George A Romero’s Diary of the Dead
I’m not a huge horror fan. Freddy, Jason, little Asian girls that have weird eyes or come out of walls, they do nothing for me. I do however enjoy the few really well done horror movies that I’ve seen. These includes Neil Marshall’s ‘The Descent,’ and Danny Boyle’s ’28 Days Later’ to name a few. But even if you don’t particularly like the genre, who can resist a zombie movie from the grandfather, nay, the god and creator of the zombie genre itself? George Romero released the fifth chapter of his Dead series, ‘Diary of the Dead,’ last year. You certainly don’t have to be familiar with the Romero zombie cannon to enjoy this.
Filmed on an extremely modest budget of approximately $2,000,000, the film ran the festival circuit with showings at Sundance, Toronto, Vienna, and several others. Critics seem to like it. Rottentomatoes gives it a 61% approval rating, and a top critics rating of 67%. Those reviews are here. Respected critics such as Peter Travers of Rollingstone claim ‘Diary’ is a ‘leader in the scare pack.’ My first viewing of this film was at the Sundance Film Festival in January of this year. It’s now available on DVD so I rented it to enjoy a second time. This time I saw the movie in a different light.
There are several aspects of the film that are excellent. For one, it’s filmed gonzo style, like ‘The Blair Witch Project,’ or ‘Cloverfield.’ It’s extremely effective in adding realism. The plot follows a group of film students as the dead start to wake up and attack the living. All shots are filmed with hand cams giving it the feel of a documentary. The students take a road trip from Pittsburgh to Pennsylvania where the majority of the group comes from. Unlike most zombie movies, there’s no back story. No one tries to explain how the undead are walking the streets, they are just trying to live through this horrifying experience they don’t understand. The actors are unknowns, unrecognizable which helps the realism as the viewer can see himself in the story.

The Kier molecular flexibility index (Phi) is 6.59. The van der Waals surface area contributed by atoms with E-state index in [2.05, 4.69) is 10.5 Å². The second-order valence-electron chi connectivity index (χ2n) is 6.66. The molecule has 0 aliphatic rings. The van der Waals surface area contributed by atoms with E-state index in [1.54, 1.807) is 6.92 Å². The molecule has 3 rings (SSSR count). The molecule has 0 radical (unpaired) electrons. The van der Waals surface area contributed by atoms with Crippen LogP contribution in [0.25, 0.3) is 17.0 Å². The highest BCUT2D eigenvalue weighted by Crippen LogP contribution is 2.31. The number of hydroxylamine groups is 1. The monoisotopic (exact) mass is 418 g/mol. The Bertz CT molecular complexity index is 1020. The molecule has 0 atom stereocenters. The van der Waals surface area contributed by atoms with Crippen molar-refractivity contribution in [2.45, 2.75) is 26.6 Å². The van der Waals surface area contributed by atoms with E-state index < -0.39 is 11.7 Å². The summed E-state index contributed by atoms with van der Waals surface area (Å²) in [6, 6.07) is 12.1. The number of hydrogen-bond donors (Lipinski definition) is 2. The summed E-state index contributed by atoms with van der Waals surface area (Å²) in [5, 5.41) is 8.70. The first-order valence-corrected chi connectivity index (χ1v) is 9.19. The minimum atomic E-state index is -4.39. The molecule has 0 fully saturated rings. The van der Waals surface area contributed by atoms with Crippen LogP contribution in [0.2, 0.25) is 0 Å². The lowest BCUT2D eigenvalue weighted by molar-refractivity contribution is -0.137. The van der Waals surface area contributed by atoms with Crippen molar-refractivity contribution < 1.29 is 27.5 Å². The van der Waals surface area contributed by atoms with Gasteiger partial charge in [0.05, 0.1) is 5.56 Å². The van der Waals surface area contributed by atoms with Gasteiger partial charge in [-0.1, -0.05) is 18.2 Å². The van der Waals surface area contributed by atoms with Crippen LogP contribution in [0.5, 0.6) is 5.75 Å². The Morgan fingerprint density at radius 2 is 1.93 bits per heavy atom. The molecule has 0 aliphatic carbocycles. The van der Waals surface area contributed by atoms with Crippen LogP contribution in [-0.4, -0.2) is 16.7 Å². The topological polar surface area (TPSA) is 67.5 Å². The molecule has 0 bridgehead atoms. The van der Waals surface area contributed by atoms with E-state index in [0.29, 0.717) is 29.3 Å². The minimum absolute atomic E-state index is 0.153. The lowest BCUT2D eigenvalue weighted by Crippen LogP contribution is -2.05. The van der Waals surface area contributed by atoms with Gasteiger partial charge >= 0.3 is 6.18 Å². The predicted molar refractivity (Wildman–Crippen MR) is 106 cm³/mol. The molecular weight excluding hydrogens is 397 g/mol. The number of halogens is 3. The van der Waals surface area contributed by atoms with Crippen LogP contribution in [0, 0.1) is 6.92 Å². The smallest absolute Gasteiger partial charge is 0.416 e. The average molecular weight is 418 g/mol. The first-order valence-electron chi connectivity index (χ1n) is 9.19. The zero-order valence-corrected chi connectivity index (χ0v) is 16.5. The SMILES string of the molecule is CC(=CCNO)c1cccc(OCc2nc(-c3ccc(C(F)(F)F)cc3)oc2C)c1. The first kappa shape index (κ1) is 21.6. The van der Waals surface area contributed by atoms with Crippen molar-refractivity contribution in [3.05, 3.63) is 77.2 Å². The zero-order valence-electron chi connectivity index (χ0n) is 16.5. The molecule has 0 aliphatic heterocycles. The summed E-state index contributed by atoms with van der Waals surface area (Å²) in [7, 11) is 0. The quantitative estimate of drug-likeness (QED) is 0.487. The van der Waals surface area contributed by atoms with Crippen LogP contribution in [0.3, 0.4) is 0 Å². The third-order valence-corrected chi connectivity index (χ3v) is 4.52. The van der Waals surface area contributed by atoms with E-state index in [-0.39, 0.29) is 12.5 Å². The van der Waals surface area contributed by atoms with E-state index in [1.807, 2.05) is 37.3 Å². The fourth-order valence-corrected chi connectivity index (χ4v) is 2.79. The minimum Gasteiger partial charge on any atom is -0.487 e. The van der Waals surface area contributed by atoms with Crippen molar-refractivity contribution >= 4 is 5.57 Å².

But as the movie goes on, it gets more and more self-indulgent and preachy. Romero condemns those that are obsessed with filming and/or watching the suffering of other people. Clips of real world events are thrown in (Darfur, the Iraq War) to hit the point home and the dialogue frequently turns to how disgusting it is that one student refuses to set his camera down, even to help his super bitchy girlfriend when she’s shaken up because her 13 year old undead brother attacks her. Those unaffected by the the zombie disease tie up the zombies and torture them for fun, and we hear the narrator do a voice over, ‘are we worth saving? You tell me.’ WE GET IT. Yeah, we like to film stuff, to watch people suffer, that’s why I have CNN, MSNBC, MSNBC Headline News, FOX News and TMZ. That’s why I spend hours surfing Youtube. As one of the character reminds us, ‘For you, if it’s not caught on film, it didn’t happen.’
What happened to the subtle metaphor? Why does Romero feel like he has to spell it out for us? Look! They’re torturing innocent zombies. Since those people represent us…we must be guilty too! Thanks Romero! I get it now. Youtube is evil and I should spend more time raising money for Rwanda.
Despite the tired political and social commentary, the movie does have it’s flashes of ghoulish inspiration. The opening news sequence is down right disturbing. The run in with the deaf Amish man Samuel, who enjoys blowing up the oncoming zombies with his homemade dynamite is pure entertainment. There’s a reason great writers and directors like Quentin Tarantino and Stephen King recognize Romero as a master, but this film isn’t one of those reasons.